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I took down a 29 gallon tall tank I had setup. The substrate was gravel and sand on the bottom with a few plants. They never grew well, possibly due to the tanks height and weak lighting. The nitrates had risen to around 80ppm even with regular water changes, but it doesn't help that our tap water has 40-50ppm already. The fish were not doing as well as they should be and one tiny cory had died. Above are the test strips for both anoxic tanks, the top is the 20L the bottom is the 5.5 gallon. I moved 4 mystery snails and 6 neon tetras to the 20 gallon long where they joined our 5 black neons, 7 Julii corys, a betta, and 2 snails. The 20L was my first anoxic test and is running at under 20ppm nitrates, zero nitrites and ammonia, very hard, low KH, around 6.8pH, around 340ppm on the TDS meter. It has a slow plenum under gravel filter, an intank filter, and an airstone. It has some basil growing in the top as an experiment. I clear the center duckweed every other day, I just slide the foam dividers together and scoop it out. The top is a foam box with a reflective fabric made for hydroponics boxes this helps get the light onto the tank. The cutouts are terrible, I should have made them before I assembled it, but they work. I can tilt them to open them up and let it breathe. Now onto the nano tank with essentially zero nitrates. It's a 5.5 gallon with 6 green corys, 2 female guppies, and a mystery snail which all came from the 29 gallon. It uses a slow moving plenum, an intank filter, and an air stone. Its currently around 350ppm on the TDS meter. I filled it 75% with the old tank water the rest fresh, along with the plants, a big rock and a tiny section of the old tank's filter sponge. The next day I drained 25% and used water from the 20L anoxic tank and added the small pot which has a few scoops of the 20L substrate. The nitrites and nitrates registered for the first 3 days and have been clear for 3 days now. It has a deep bed of Safe T Sorb over an under gravel filter made from plastic fabric that has 7 holes per inch. I pushed the UG plate to the back so I can see inside a little. This picture isn't to scale, but the substrate is about 3 inches on average. The plenum is 7 squares tall (about 1 inch/25mm) with a 3/8" ID vinyl uplift tube (in the picture above it goes from over the 75mm down to under the 25 mm) it then goes to the surface, to monitor the flow. The plenum has some support plates holding it up but is otherwise open. It also has a small cheap intank filter. I blocked most of the lower inlets and cut a weir into the side. There is also a surface divider around the filter and the plenum uplift tube, it has some foam blocks to keep it floating. It's kind of ugly but it keeps the duckweed out of the filter and makes a nice clean surface. it seems a bit overstocked but so far they are all doing very well. I plan to add a male guppy and possibly a new betta.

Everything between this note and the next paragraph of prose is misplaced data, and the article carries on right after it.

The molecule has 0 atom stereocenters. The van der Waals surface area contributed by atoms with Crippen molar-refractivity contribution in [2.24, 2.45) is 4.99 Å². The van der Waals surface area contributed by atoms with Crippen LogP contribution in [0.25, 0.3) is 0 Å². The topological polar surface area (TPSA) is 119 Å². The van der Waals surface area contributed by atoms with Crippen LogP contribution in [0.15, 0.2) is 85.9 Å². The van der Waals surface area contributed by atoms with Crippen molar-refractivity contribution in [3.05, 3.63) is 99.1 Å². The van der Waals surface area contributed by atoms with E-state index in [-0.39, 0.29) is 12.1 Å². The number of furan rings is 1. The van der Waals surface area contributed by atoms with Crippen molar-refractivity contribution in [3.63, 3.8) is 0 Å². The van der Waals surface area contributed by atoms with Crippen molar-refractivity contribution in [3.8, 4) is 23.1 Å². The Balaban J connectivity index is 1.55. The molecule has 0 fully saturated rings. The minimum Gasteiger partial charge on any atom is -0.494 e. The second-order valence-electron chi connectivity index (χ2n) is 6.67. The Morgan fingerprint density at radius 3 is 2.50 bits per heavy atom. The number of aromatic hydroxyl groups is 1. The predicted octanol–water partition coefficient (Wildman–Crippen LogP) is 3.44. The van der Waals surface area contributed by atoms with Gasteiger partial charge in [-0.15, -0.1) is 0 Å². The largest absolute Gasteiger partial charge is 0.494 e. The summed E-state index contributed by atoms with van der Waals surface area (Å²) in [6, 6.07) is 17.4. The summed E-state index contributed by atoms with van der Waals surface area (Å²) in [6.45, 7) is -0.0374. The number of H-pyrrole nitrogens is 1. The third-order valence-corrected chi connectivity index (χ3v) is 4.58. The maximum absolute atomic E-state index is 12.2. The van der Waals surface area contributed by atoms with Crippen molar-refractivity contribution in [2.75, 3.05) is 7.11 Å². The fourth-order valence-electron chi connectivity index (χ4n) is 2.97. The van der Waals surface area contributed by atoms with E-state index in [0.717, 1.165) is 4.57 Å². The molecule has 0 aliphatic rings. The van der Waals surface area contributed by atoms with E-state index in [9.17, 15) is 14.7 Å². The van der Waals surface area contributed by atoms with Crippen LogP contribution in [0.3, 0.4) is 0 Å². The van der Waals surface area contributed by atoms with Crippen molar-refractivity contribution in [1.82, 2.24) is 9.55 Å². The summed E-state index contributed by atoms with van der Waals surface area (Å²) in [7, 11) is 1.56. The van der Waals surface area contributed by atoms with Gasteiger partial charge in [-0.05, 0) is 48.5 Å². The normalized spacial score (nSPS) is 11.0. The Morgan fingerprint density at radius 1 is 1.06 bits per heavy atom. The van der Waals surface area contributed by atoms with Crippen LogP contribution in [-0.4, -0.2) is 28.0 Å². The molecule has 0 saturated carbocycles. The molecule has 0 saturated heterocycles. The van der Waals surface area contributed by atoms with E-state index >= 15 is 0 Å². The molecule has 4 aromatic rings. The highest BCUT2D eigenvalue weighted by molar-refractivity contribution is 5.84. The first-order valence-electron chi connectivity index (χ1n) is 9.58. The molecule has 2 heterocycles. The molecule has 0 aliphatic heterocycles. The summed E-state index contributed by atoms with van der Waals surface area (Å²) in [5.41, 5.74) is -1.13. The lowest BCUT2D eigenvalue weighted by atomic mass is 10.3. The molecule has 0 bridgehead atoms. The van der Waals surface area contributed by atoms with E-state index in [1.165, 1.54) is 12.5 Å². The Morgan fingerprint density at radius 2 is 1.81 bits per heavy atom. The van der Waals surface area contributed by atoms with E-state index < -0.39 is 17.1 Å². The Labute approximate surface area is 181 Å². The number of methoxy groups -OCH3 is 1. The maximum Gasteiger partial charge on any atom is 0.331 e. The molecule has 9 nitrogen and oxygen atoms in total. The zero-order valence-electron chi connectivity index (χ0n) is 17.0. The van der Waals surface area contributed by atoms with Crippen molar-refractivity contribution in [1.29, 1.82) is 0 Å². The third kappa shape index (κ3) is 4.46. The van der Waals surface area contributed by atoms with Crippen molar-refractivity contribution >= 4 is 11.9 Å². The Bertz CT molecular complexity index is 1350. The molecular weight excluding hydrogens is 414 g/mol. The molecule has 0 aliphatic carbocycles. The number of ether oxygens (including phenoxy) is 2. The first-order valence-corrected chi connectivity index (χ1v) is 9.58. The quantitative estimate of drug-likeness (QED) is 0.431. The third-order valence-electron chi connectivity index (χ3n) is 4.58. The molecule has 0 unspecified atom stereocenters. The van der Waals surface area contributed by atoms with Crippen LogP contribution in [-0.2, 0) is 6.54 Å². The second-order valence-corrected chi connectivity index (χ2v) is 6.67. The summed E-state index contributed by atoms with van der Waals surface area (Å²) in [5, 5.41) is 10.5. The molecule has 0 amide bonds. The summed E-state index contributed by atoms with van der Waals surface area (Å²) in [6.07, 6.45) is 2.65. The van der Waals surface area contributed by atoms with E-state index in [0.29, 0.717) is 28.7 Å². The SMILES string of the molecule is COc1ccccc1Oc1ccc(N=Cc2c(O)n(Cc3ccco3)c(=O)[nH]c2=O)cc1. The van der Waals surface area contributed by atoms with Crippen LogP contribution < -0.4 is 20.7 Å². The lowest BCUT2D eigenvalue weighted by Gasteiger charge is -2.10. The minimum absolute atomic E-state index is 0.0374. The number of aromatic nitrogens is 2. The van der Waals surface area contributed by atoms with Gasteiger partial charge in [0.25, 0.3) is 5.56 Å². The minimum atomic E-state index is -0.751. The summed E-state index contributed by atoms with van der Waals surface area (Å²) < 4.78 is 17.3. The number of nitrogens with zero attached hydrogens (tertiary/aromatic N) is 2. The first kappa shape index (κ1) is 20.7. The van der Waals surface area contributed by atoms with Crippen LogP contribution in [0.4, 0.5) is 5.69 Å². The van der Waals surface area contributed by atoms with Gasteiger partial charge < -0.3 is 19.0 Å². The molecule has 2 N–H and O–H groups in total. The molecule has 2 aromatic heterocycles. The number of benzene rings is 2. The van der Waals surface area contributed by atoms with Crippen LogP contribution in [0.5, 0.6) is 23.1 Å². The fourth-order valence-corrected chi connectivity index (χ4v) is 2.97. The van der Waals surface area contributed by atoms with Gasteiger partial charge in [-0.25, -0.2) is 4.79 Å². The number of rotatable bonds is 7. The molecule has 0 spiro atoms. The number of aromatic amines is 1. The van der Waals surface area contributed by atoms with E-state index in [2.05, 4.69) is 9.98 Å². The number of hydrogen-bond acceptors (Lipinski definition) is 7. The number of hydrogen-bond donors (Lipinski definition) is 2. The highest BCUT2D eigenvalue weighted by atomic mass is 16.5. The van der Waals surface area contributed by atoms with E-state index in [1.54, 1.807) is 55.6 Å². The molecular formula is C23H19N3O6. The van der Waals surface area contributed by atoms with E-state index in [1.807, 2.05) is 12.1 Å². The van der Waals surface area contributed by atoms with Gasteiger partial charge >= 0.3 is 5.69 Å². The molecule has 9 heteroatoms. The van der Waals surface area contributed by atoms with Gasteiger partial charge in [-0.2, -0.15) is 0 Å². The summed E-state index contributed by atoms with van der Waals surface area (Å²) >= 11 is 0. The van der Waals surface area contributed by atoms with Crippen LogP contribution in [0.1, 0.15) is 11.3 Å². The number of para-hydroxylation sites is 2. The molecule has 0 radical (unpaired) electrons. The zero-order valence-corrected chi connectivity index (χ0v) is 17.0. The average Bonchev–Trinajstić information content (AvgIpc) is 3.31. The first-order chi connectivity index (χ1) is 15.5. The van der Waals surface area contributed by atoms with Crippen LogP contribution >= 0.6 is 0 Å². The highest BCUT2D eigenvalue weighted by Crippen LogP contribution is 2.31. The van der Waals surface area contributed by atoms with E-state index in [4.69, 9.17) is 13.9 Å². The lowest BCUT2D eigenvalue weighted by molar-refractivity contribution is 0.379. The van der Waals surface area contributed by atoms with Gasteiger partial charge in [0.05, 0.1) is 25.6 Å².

$15. Mostly because I like the idea of a fish tank that, in accordance with natural law, allows me to shout "WOODCHUCK!" and bruise someone's shoulder. Seriously though, it's in pretty good shape. The glass was pretty stained, but I got that sorted out no problem, good enough for me anyway. Not sure if it's been resealed, but it held water overnight. I'm still gonna reseal it anyway, just in case though. There are two reasons I'm even bothering to post it though. The first is that it's signed, and I'm curious who Pat. B. is. Tried to google it and didn't turn up anything at all so I don't think it's some old company or anything like that, but I could be wrong. I'm assuming it's someone who decided to make a fish tank at some point and put their name on it. Figured I'd see if any of you NERMs had any idea. The other thing is the vinyl 'wood' paneling here is cracked, and other than super gluing it into place I don't really know what to do about that. What would be my best option?